Audio setup for my PC

USS_Enterprise

Standard Member
I use my PC as my main music player. Currently I have it hooked up to an old Goodman's 'Pro Logic' center speaker/amp from a surround sound system. It's switched onto Stereo mode and hooked it up to a couple of very, very old speakers from my parent's old stereo system. (The amp for that is wrecked.)

Thing is I also use that for my TV, as my old TV's built-in crap speakers don't work anymore. This means that the speakers are with my TV, while my PC is on the other side of the room.

As you can tell I could do with some better equipment. I'm thinking of just getting an Amp and set of speakers solely for my PC. So, I've been looking around at some entry-level stuff and So far I've looked at the 'Cambridge Audio A5' (Or perhaps the A1 model?) Amp. it seems to be relatively cheap and decent. BTW my budget for the whole thing is about £150. Is that realistic?

I could do with some suggestions for other speakers too.

Oh and I'm currently using the audio integrated into my Motherboard, is there any point upgrading to a standalone sound card? And if so what model? A Creative Sound-Blaster or an M-Audio model? (Linux compatibility is an issue here...)

Finally just a few questions about cables, what ones do I need to connect the Amp to the speakers, and is there any point shelling out for the expensive cables to plug my PC into the Amp?

Oh and does the A5/A1 have any kind of "circuit protection" to protect the Amp and/or speakers if I turn it up too loud?

Thanks for any help anyone can give, I know I've asked a lot of questions and I don't expect a single response to answer them all. (Although that would be nice :) )
 

coliam

Active Member
Hi,

Yes, I too use Linux and a PC as my music player. :thumbsup:

In my experience, on board SP/DIF outputs CAN be O.K., but analogue outs can be bettered with the addition of a decent Sound card.

I use an M-Audio 2496 feeding SP/DIF out to my external DAC and Amps, and find it excellent.
I'm sure plenty of other cards would be good too. At the moment, I'm using it in a Windows machine, but I have used it in a Linux machine also.
I would avoid the newest Creative cards for Linux, but the older ones should be fine.

I can't really advise on the amps as that's really up to you, but I wouldn't spend too much on cables, myself.
It's a controversial subject and I'm not a believer, except in certain circumstances. :D

I would recommend using an external DAC on your PC, though. It doesn't have to be anything expensive,
but an external USB dac or a Beresford TC-7510, if you have SP/DIF output, would almost certainly be an improvement over
sound card and motherboard DACs, even the M-Audio 2496.

Have Fun. :D
 

WhyAyeMan

Well-known Member
I second the suggestion on the Beresford. I have one for my PS3 and Sky STB, and having used many sound cards and DACs in my time, I can say that the Beresford is better than the vast majority of soundcards that I've heard (which include the Terratec EWX, M-Audio Audiophile and EMU 0404), and its a great piece of kit for the money. Sure it wont beat the best DACs but for the cash its really pretty good. I'd recommend this over a soundcard which can have noise issues with certain amps.

If you went the soundcard route though I can recommend the EMU cards as I think they are very noticably better than the previous gen sound cards (the EWX and Audiophile, the latter of which is very overhyped IMO).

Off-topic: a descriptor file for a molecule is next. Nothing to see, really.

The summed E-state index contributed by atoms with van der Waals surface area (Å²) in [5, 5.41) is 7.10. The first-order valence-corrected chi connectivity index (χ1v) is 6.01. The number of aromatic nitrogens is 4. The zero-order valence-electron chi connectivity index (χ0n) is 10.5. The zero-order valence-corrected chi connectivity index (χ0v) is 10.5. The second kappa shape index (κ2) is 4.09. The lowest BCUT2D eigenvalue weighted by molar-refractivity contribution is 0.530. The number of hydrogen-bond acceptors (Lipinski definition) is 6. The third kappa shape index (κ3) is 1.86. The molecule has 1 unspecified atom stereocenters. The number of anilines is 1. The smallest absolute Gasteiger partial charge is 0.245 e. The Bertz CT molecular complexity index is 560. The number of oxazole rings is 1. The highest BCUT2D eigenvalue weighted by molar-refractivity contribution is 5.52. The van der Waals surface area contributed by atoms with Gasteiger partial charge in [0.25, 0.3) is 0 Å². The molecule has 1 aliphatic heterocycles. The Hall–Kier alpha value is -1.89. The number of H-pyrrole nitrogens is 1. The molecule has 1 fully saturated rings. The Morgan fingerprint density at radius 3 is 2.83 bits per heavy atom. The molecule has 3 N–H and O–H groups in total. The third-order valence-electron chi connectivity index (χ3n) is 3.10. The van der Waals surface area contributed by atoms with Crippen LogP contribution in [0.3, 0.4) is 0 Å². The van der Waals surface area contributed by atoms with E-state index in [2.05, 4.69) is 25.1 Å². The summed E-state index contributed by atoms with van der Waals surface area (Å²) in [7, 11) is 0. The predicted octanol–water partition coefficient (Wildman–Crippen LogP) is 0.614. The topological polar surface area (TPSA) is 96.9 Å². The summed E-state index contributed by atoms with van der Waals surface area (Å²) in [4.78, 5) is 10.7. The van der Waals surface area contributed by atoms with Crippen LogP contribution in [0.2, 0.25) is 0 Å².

USS_Enterprise

Standard Member
Is a DAC really going to make that much of a differance? And do I have to worry about the DAC supporting file formats, or does my PC convert it to a pure binary form before sending it to the DAC?

I could really do with some advice about Amps/Speakers too. I went to an audio shop in my home City today and saw someone who said that the Camebride Audio A5 was dire and that if I don't mind buying second hand (I don't) I should look at the 'Marantz PM4001' amp and the Monitor Audio BR1" speakers.

Anyone have any advice about them?
 

coliam

Active Member
Is a DAC really going to make that much of a differance? And do I have to worry about the DAC supporting file formats, or does my PC convert it to a pure binary form before sending it to the DAC?........

If you play FLAC, OGG, MP3 or whatever on your PC, then the PC's software converts and expands it into the 16bit/44.1kHz
format (usually, but there can be exceptions). Most, if not all, of your music is likely to be of this format and this is what will
be output from your PC's SP/DIF. For USB it would be @48kHz. It could also be up-sampled internally, if you choose to do so
and have a suitable Sound Card. This then would be sent to the DAC either via SP/DIF or USB cable.

This is where the benefit is. The DAC is away from the PC and is not as badly affected by the electrical noise of the PC.
This improvement can be enormous, particularly when compared to on board Sound devices.

Using suitable software (eg Foobar2000 with ASIO driver), and an external DAC fed from a Sound device capable of a
good quality SP/DIF output, the results can be stunning when set up correctly. ;) :D

wrt your amp, don't forget; 'you get what you pay for'. That range of Cambridge amps are about the cheapest around,
so pretty well anything s/hand would be better. Having said that, at this level, I would suggest the DAC and Sound Card
quality are far more important. (IMHO :D )
 

USS_Enterprise

Standard Member
Thanks for the advice about the DAC, but for now I think I might just go for a set of Amp and Speakers and upgrade with an external DAC later... Is buying Amps/Speakers second hand a bad idea? Or can it help to get better-quality equipment?
 

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